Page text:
Lovely Boredom


By Samir Shukla

When was the last time you were bored? Let me rephrase that. When was the last time you shut off the phone, TV, computer, something electronic, and spent some time just sitting, maybe on a porch, or in a comfortable chair somewhere around the house, reveling in self-induced boredom?

Spend some time completely unconnected, what the hyper-connected digital generation may consider being bored? This is not about being bored; it's about reconnecting with our innate natural order.

We are so digitally connected that we don't allow ourselves the space to just, well, not think for a spell, the kind that is free of digital information. We don't allow ourselves to be bored because we don't like the thought of being bored. One may even think it a waste of time to induce nothingness, a bit of thoughtless boredom, even for a few moments. But I have come to believe we need that disconnection, those moments of do nothingness, and it will actually advance productivity and clarity in daily matters.

We have access to so much information, so much entertainment, that its power to inform as well as counter our boredom rapidly diminishes. We often wind up simply swiping quickly to get through the unending incoming messages and information, lest we fall behind. We become jaded to even the occasional gem of information sent our way.

I noticed this recently when watching a movie, something I love to do. With access to so many movies on different platforms, I sometimes become jaded even toward my favorite films. It is this availability and access to so many films that I take their artistic value of escape or inspiration for granted. This thought hit me quite succinctly one night when I was watching a movie recorded on our DVR. Even though it was a film I've wanted to see for many years, I found myself grabbing the remote control and flipping over to another recorded movie, and after a few minutes flipping to another.

It was a moment of entertainment saturation. An activity I love became a bore itself.

I turned the TV off, and just stared at the surroundings in the living room. The quiet of midnight, the sounds of the night, or the lack thereof, entertained me and cleared my head till I became sleepy. The darkness of the night further induced visual-free bliss.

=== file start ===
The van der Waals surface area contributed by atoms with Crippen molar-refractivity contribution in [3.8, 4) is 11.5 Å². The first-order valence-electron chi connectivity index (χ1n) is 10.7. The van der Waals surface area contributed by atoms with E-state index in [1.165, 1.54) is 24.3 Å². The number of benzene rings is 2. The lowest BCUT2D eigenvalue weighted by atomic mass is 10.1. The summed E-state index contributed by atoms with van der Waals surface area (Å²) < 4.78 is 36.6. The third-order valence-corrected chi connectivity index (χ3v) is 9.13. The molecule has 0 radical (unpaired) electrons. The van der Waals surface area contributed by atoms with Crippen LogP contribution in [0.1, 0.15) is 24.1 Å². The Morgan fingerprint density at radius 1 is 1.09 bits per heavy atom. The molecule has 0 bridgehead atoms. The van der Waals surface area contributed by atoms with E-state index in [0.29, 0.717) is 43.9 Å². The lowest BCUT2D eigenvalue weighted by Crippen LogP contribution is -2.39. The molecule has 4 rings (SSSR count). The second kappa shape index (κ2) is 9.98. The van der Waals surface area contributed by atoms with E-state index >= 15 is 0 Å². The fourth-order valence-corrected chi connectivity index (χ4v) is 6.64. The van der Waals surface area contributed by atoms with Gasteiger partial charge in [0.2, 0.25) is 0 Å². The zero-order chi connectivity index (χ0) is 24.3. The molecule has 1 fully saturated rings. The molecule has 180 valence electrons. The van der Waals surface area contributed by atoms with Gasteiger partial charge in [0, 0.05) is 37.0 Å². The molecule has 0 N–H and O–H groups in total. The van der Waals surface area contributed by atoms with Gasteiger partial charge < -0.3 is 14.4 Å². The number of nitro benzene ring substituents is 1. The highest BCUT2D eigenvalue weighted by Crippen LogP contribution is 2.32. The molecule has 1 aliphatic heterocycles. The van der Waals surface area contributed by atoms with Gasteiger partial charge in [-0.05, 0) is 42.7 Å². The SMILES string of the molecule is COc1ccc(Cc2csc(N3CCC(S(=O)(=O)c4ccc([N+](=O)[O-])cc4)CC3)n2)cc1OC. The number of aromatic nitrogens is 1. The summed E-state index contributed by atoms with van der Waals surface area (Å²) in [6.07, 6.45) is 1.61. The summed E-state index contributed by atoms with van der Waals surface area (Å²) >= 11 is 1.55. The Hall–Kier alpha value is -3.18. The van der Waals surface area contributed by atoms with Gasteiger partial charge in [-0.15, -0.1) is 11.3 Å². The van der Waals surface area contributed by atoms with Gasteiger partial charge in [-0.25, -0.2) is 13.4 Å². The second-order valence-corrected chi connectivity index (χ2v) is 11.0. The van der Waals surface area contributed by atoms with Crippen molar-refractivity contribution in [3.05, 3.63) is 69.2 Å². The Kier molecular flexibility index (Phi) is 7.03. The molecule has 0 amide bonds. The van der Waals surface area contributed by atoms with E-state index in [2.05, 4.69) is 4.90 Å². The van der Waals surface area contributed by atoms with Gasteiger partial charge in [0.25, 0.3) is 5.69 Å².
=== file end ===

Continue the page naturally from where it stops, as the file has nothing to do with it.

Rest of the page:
We all need some time to just clearly think in our daily busyness, but it is just as important to set aside moments to not think at all. One may suggest that meditation is an escape from information overload. I'm suggesting something beyond meditation.

I'm suggesting complete nothingness. Even meditation is a practiced ritual, the breathing, the attempt to connect to something inside us, or whatever your meditation quest is. Meditation, of course, has tremendous value. I'm saying just laze yourself into mind-cleansing, if that is such a thing. I suggest something blanker, beyond meditation.

This would require a return to our simpler, less technological times, even if for, let's say, a half-hour every day. I call it the “thinkless thirty" and allow ourselves to be just bored or just roam aimlessly in our own minds. Your “thinkless thirty" could be broken into two segments to be practiced during different times of day, or could be simply a few minutes, say five minutes. Let's give it a name, ahh, “freebie five."

Clearly we are social creatures, and what I suggest maybe anathema to someone living alone, craving social connection, either via face-to-face or social media. What I'm suggesting is for most people to disconnect briefly when possible.

This idea further brewed inside my head during my family's trip to Big Bend National Park in West Texas last month. There are areas in that vast expanse where there is simply no cell signal. The disconnection was liberating, making the desert, what many would consider to be a drab environment, come alive in its own multi-sensory grandeur.

Of course a lack of connection can create anxiety for many, even if only for a few minutes. Am I missing something? How many posts on social media have I missed? What if someone texts me?

So, what do I mean by “thinkless thirty" or whatever is your chosen time of unthinking?

Let's make it simple.

Allow me to demonstrate.

Observe.






Ok. Thanks for observing.

How was that?

This makes sense if you now fill in your own nonthoughts inside the little white space above.

See, it's simple. Now, by all means, you may return to your regular programming.

Happy unthinking boredom!

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Samir Shukla is the editor of Saathee magazine. Contact - Samir@saathee.com